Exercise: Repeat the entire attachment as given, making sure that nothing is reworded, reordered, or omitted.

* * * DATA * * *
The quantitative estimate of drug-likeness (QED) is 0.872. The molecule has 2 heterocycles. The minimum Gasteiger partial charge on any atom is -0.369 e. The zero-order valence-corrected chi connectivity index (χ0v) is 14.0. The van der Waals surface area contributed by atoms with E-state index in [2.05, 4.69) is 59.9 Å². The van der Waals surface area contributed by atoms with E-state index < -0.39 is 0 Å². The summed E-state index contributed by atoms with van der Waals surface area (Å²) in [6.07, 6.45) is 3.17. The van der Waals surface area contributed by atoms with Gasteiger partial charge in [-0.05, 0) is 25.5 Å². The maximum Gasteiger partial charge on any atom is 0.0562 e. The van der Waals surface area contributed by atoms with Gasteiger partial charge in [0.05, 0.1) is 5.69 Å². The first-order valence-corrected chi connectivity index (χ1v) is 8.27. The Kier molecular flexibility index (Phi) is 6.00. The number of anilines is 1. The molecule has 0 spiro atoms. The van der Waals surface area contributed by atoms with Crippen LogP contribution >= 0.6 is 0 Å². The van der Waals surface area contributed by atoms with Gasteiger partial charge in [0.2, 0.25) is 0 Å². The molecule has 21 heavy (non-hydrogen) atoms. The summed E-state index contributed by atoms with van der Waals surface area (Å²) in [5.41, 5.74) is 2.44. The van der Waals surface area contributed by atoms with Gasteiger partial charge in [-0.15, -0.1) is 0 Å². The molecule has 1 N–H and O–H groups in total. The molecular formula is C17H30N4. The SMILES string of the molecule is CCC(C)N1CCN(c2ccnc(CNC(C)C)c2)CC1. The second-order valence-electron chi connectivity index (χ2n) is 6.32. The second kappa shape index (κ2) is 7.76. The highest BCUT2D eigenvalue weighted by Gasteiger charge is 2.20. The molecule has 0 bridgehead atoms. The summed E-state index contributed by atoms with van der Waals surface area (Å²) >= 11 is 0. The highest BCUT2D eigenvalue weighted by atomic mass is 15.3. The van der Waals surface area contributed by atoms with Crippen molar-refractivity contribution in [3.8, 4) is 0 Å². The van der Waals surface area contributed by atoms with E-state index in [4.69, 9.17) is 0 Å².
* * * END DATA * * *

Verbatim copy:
The quantitative estimate of drug-likeness (QED) is 0.872. The molecule has 2 heterocycles. The minimum Gasteiger partial charge on any atom is -0.369 e. The zero-order valence-corrected chi connectivity index (χ0v) is 14.0. The van der Waals surface area contributed by atoms with E-state index in [2.05, 4.69) is 59.9 Å². The van der Waals surface area contributed by atoms with E-state index < -0.39 is 0 Å². The summed E-state index contributed by atoms with van der Waals surface area (Å²) in [6.07, 6.45) is 3.17. The van der Waals surface area contributed by atoms with Gasteiger partial charge in [-0.05, 0) is 25.5 Å². The maximum Gasteiger partial charge on any atom is 0.0562 e. The van der Waals surface area contributed by atoms with Gasteiger partial charge in [0.05, 0.1) is 5.69 Å². The first-order valence-corrected chi connectivity index (χ1v) is 8.27. The Kier molecular flexibility index (Phi) is 6.00. The number of anilines is 1. The molecule has 0 spiro atoms. The van der Waals surface area contributed by atoms with Crippen LogP contribution >= 0.6 is 0 Å². The van der Waals surface area contributed by atoms with Gasteiger partial charge in [0.2, 0.25) is 0 Å². The molecule has 21 heavy (non-hydrogen) atoms. The summed E-state index contributed by atoms with van der Waals surface area (Å²) in [5.41, 5.74) is 2.44. The van der Waals surface area contributed by atoms with Gasteiger partial charge in [-0.15, -0.1) is 0 Å². The molecule has 1 N–H and O–H groups in total. The molecular formula is C17H30N4. The SMILES string of the molecule is CCC(C)N1CCN(c2ccnc(CNC(C)C)c2)CC1. The second-order valence-electron chi connectivity index (χ2n) is 6.32. The second kappa shape index (κ2) is 7.76. The highest BCUT2D eigenvalue weighted by Gasteiger charge is 2.20. The molecule has 0 bridgehead atoms. The summed E-state index contributed by atoms with van der Waals surface area (Å²) >= 11 is 0. The highest BCUT2D eigenvalue weighted by atomic mass is 15.3. The van der Waals surface area contributed by atoms with Crippen molar-refractivity contribution in [3.8, 4) is 0 Å². The van der Waals surface area contributed by atoms with E-state index in [4.69, 9.17) is 0 Å².